Chapter 3: Ecosystems and Energy

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27 Οκτ 2013 (πριν από 3 χρόνια και 7 μήνες)

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Chapter 3: Ecosystems and Energy

Brant Wells

Ecology:

Greek word for house “study of one’s house”



The study of the interactions among organisms and between
organisms and their abiotic environments.

o

The environment consists of two parts…



1. Biotic (living) things



2. Abiotic

(nonliving, or physical) things




There are many levels of biological organizations

o

Biosphere:

The layer of Earth containing all living organisms



Earth’s four realms:



Biosphere
: all other three realms combined



Atmosphere
:

the gaseous envelope surrounding
E
arth



Hydrosphere
: Earth’s supply of water, frozen or
liquid



Lithosphere
: soil and rock of Earth’s crust


o

Landscape:
a spatially heterogeneous region that includes
several interacting ecosystems



Landscape ecology:
a subdiscipline of ecology that
studies e
cological processes that operate over large
areas.

o

Ecosystem:

A community and its physical environment

o

Community:
A natural association that consists of all
populations of species that live and interact together within
an area at the same time

o

Population:

A group of organisms of the same species that
live together in the same area at the same time

o

Species:

A group of similar organisms whose members freely
interbreed with one another in the wild in order to produce
fertile offspring



Example: Elephant=speci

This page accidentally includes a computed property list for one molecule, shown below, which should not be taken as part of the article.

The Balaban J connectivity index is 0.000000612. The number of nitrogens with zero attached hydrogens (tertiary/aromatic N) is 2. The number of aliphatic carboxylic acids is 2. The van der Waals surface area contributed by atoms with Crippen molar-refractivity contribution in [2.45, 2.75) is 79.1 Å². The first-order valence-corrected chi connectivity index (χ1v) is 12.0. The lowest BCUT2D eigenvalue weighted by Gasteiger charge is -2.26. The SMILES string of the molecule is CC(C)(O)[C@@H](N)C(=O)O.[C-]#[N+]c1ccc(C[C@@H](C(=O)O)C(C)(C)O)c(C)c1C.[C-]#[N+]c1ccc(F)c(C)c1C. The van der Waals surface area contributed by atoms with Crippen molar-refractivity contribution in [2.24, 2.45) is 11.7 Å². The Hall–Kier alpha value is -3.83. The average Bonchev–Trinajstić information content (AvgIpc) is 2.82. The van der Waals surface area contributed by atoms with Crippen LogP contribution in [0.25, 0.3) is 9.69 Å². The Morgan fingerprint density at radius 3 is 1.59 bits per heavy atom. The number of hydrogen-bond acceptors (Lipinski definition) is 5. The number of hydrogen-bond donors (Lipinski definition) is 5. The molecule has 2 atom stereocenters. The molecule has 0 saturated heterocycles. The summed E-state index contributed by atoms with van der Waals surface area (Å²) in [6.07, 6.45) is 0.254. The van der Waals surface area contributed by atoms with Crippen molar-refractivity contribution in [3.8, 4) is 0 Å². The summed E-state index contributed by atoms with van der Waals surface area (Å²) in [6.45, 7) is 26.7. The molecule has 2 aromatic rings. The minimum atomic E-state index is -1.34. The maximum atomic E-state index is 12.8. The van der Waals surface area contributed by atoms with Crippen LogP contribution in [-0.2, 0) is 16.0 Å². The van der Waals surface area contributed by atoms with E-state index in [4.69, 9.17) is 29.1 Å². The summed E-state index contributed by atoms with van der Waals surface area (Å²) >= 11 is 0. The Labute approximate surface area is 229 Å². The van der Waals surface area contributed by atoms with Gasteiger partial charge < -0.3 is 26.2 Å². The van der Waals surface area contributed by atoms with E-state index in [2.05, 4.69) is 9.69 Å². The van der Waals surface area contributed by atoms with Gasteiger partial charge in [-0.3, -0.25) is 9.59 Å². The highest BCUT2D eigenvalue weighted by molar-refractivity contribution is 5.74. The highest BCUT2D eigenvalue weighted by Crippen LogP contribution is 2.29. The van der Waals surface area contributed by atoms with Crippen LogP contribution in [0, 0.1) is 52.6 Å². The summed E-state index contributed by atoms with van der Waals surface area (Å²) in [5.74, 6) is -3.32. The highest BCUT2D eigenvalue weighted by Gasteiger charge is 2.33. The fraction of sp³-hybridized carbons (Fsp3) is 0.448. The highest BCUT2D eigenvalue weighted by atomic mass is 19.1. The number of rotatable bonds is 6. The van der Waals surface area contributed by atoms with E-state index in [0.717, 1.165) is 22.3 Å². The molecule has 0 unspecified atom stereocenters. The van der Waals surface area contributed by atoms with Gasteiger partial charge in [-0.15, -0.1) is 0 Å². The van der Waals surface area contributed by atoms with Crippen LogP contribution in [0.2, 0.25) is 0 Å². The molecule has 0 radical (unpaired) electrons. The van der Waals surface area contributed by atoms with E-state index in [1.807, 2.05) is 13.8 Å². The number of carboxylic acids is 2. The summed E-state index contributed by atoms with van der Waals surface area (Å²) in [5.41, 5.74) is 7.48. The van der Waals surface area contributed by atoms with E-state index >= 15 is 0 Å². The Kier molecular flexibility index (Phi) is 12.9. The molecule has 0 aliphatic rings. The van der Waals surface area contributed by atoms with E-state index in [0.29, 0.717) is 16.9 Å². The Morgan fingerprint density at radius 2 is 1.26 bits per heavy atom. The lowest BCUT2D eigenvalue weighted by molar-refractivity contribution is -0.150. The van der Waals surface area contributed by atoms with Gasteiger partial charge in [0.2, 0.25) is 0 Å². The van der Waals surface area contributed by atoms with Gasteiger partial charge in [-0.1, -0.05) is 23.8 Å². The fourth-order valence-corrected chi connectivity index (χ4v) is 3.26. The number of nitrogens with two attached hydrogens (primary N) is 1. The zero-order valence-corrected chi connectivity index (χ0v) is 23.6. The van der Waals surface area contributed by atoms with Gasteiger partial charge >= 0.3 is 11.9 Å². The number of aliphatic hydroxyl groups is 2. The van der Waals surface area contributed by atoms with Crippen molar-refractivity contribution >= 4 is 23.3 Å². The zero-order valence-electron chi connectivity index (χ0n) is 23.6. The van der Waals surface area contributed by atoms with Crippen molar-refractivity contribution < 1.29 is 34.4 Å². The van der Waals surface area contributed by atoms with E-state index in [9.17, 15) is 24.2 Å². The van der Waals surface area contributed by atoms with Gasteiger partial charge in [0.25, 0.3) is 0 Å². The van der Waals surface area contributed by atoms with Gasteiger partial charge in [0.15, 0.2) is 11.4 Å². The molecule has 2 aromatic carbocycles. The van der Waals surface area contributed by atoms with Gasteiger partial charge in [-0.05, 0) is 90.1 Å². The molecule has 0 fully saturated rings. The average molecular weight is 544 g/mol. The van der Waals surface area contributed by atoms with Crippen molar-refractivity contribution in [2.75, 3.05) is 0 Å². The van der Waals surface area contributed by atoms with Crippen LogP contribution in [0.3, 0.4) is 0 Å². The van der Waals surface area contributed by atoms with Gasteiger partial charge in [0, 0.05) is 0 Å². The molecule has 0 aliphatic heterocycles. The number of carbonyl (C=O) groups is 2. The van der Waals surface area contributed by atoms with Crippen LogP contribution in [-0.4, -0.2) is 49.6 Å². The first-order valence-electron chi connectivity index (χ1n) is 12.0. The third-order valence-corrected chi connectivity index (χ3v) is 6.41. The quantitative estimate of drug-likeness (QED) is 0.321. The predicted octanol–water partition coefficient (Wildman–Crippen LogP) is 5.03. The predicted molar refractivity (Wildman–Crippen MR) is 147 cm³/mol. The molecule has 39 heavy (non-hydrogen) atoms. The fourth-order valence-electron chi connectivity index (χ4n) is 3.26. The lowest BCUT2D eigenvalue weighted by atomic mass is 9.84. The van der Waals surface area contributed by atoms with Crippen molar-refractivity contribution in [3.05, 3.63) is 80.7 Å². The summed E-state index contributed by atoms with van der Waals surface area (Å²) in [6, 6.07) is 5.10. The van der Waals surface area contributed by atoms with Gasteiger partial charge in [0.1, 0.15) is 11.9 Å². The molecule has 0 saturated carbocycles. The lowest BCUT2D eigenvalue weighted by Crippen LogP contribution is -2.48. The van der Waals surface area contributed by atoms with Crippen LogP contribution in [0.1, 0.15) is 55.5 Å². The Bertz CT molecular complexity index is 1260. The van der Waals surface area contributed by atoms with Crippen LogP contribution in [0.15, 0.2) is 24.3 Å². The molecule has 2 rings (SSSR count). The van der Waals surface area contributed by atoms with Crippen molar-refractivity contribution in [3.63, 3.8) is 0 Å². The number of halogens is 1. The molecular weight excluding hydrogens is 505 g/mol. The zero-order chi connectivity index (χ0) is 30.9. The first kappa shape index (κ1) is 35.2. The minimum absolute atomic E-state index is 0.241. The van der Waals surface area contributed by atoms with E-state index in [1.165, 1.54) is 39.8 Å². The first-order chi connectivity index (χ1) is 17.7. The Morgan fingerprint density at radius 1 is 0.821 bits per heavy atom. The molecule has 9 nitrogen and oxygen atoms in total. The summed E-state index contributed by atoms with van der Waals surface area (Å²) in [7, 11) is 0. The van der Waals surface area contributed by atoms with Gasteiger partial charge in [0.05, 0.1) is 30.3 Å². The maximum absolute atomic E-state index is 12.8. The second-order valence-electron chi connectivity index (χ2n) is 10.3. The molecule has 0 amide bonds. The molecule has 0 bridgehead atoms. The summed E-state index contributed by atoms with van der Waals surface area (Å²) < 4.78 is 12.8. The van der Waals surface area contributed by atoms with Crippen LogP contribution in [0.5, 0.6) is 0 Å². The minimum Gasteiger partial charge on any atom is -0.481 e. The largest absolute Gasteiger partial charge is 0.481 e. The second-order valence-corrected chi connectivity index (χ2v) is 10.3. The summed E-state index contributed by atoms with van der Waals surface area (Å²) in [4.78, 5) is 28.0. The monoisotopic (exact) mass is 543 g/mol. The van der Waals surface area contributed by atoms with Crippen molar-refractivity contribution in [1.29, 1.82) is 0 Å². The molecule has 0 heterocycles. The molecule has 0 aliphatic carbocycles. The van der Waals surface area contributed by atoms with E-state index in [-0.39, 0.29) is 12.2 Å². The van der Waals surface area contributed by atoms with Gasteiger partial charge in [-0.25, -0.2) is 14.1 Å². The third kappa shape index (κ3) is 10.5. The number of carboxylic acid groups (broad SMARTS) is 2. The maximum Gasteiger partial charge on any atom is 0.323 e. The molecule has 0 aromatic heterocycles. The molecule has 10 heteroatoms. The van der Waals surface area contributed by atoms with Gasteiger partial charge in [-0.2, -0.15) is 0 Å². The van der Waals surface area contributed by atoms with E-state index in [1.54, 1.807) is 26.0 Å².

es


Many elephants=population


Elephants, zebras, giraffes=community


African wilderness=ecosystem


Chapter 3: Ecosystems and Energy

Brant Wells

Energy:
The ability to do work




Forms of Energy

o

Chemical:
energy stored in the bonds of molecules

o

Radiant:

energy, such as radio waves, visible light, and X
rays, which is transmitted as electromagnetic waves

o

Solar:

radiant energy from the sun

o

Thermal:

heat energy that flows from an object with a higher
temperature to an object with a lower temperature

o

Mechanical:

energy in the movement of matter

o

Nuclear:

energy found within atomic nuclei

o

Electrical:

energy that flows as charged particles

o

Potential:

en
ergy that is stored

o

Kinetic:

energy that is in motion





The study of energy and its transformations is called
thermodynamics

o

System:
consists of multiple interacting parts enclosed in a
definite boundary that forms a unified whole



The rest of the universe would be considered
surroundings

o

Closed System:
self
-
contained and isolated

does not
exchange energy with its surroundings

o

Open System:

exchanges energy with its surroundings




The First Law of Thermodynamics

o

Defined: energy canno
t be created nor destroyed, although it
can change form one form to another



The
amount of energy on Earth today and Earth 20
billion years ago is exactly the same!!



Photosynthesis is a good example of how this works




The Second Law of Thermodynamics

o

Defin
ed: When energy is converted from one form to another,
some of it is degraded into heat, a less usable form that
disperses into the environment



When energy enters the atmosphere as heat, there is